Meal planning is critical for long-term healthy eating habits. Not only does meal planning lead to healthful choices, but it also helps you to save time and money. You won’t make impulse purchases at the grocery store or call for last-minute take-out when you have a detailed plan to follow. Meal planning helps ensure your meals are balanced, you have healthy choices, and you don’t reach for less-than-optimal options.

Do Choose Animal Protein Wisely

If you are continuing to eat meat, make it count. Choose fatty fish like wild salmon two days a week to grab those anti-inflammatory omega-three fatty acids. If you live somewhere with access to a farmer’s market or local butcher, seek out grass-fed, sustainably raised meat or free-range poultry and eggs. While these types of foods may seem more expensive at first, the plant-based diet views meat as a side dish rather than the focus of your meal as in the standard American diet. You need smaller amounts of animal proteins, so you can spend money on quality products.

Don’t Avoid Soy

Soy is a very controversial and confusing topic for women in menopause. Despite what you may have read or heard in the past, midlife women do not need to avoid soy. Soy is a weak phytoestrogen and can support symptoms of menopause that are related to the drop in estrogen (such as hot flashes). Soy is also associated with a reduction in LDL cholesterol (the “bad” cholesterol), and even shows a protective effect against tumor reoccurrence in women who have had breast cancer. Soy protein in minimally-processed forms such as tofu, edamame, and tempeh are excellent choices and can also help you meet your protein requirements.

To learn more about soy and menopause, check out our expert article The Pros and Cons of Soy During Menopause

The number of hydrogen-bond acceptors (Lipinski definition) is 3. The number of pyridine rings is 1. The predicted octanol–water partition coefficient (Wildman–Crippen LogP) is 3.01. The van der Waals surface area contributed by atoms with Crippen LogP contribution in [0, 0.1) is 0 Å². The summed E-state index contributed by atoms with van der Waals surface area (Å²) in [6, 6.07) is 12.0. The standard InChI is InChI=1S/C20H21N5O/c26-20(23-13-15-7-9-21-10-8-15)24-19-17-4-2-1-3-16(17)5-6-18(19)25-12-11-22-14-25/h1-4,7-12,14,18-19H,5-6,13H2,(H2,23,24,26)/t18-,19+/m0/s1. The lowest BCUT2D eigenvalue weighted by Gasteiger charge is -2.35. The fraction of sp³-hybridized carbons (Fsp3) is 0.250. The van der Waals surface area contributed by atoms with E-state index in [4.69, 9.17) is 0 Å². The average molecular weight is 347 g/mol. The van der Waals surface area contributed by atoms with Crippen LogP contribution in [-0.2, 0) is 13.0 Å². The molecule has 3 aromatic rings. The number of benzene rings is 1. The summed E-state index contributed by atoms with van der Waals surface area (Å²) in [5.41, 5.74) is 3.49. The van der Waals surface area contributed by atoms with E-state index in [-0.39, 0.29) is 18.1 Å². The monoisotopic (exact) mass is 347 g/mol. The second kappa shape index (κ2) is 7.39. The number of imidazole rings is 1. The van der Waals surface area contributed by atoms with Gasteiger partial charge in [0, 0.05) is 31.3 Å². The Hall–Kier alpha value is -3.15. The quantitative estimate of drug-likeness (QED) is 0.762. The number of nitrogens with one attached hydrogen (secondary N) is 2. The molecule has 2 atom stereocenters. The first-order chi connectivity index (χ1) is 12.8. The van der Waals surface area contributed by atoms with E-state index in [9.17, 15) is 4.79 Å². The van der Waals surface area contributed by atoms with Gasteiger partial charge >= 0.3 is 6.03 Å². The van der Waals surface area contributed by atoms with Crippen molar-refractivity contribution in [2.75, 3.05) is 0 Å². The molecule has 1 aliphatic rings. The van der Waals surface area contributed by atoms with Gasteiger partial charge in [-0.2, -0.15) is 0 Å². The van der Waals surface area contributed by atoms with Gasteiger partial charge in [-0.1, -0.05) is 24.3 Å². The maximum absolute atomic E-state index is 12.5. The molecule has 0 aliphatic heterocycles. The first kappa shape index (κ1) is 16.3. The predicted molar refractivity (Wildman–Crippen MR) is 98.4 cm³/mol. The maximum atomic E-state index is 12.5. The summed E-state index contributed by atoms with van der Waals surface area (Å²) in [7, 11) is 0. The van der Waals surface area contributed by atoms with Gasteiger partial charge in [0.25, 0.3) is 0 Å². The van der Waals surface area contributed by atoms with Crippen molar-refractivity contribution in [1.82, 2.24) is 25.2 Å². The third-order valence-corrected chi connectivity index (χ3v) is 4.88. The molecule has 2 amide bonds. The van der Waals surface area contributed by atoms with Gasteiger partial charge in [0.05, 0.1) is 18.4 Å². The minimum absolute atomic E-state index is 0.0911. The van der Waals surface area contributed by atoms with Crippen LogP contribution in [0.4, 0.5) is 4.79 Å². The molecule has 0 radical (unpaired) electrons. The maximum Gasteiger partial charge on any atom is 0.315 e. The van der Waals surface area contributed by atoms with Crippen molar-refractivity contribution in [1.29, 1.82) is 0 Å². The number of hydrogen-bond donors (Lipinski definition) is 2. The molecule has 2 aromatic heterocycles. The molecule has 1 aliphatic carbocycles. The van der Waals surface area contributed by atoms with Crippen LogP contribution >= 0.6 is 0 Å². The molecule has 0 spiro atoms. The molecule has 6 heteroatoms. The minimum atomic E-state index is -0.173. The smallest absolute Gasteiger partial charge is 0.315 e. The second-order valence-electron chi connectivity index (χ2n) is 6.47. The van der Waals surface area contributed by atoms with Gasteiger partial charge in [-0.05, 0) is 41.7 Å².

To learn more about soy and menopause, check out our expert article The Pros and Cons of Soy During Menopause

Remember that eating a plant-based diet does not have to mean an all-or-nothing mentality. Just get started by adding a few more vegetables to your meals. Instead of vegetables taking up only a quarter of your plate, strive for half or three-quarters. Whether you choose to eat animal products once a day or once a week is up to you, but choosing to bring more plants into your diet will always support your wellness in midlife and beyond.

Looking for more expert tips? Download Midday from the App Store, the only menopause app you’ll ever need.

Caitlin Beale, MS, RDN has a master’s of science in nutrition from California Polytechnic. She is a holistic Registered Dietitian Nutritionist (RDN) and has completed advanced training in integrative and functional nutrition. She specializes in gut health (IBS, celiac, SIBO, dysbiosis, leaky gut), food sensitivities, autoimmune conditions, and women’s health. Caitlin can be found at Caitlin Beale Wellness.